To evaluate a new method of small fragment fixation in a medial malleolus fracture model.
The authors measured the pullout strength, resistance to shear stress, and speed of insertion of 4.0-millimeter partially threaded cancellous screws, 2.4-millimeter smooth K-wires, and a small fragment fixation system with 2.2-millimeter threaded K-wires. Pullout strength was tested in eighty-one synthetic foam blocks and resistance to shear stress in thirty synthetic tibias by use of a servohydraulic testing machine. Six randomized time trials with the threaded K-wires and cancellous screws were also conducted.
Pullout strength increased with increasing foam density, increasing insertion depth, and varied with fixation method (p < 0.05). Maximum pullout strengths were as follows: partially threaded cancellous screws, 730 ± 4 Newtons; threaded K-wires, 316 ± 12 Newtons; and smooth K-wires, 172 ± 5 Newtons. Percent difference in pullout strength between the partially threaded cancellous screw and threaded K-wire diminished with increased depth of insertion and increased foam density. Offset axial load to initiate fracture displacement in a synthetic tibia model averaged 1540 ± 138 Newtons for the partially threaded cancellous screws, 1,318 ± 117 Newtons for the threaded K-wires, and 1,287 ± 121 Newtons for the smooth K-wires (p > 0.05). Average time of fixation of a medial malleolar fragment by orthopedic surgeons with a variety of experience levels in a synthetic tibia with two threaded K-wires (114 ± 8 seconds) was significantly faster (p < 0.05) than with two partially threaded cancellous screws (207 ± 20 seconds).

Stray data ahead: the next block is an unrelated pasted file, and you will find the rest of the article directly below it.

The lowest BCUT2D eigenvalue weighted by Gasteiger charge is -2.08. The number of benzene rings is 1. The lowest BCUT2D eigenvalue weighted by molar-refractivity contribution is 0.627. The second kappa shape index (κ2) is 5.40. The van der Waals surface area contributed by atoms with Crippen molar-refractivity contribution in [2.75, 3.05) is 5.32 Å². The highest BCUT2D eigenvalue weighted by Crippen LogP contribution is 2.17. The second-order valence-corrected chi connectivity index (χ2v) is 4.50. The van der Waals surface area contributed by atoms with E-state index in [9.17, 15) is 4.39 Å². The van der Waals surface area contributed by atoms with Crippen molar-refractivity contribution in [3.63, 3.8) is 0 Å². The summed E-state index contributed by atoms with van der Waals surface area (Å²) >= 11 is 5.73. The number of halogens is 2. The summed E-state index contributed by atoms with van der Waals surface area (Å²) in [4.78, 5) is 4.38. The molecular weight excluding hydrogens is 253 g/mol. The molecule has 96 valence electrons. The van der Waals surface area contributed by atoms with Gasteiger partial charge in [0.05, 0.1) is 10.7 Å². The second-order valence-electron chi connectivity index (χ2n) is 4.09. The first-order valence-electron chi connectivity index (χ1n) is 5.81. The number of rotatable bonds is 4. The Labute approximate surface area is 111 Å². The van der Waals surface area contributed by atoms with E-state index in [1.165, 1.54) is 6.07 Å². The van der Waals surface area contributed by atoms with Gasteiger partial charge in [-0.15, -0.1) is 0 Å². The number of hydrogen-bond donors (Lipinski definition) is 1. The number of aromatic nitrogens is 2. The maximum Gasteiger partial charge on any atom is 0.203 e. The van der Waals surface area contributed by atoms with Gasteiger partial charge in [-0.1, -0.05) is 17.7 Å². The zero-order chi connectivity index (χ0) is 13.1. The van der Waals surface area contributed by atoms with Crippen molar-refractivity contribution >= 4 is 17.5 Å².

Threaded K-wires show substantial pullout strength and similar resistance to offset axial load when compared with partially threaded cancellous screws. These threaded K-wires offer an alternative for the internal fixation of medial malleolus fractures.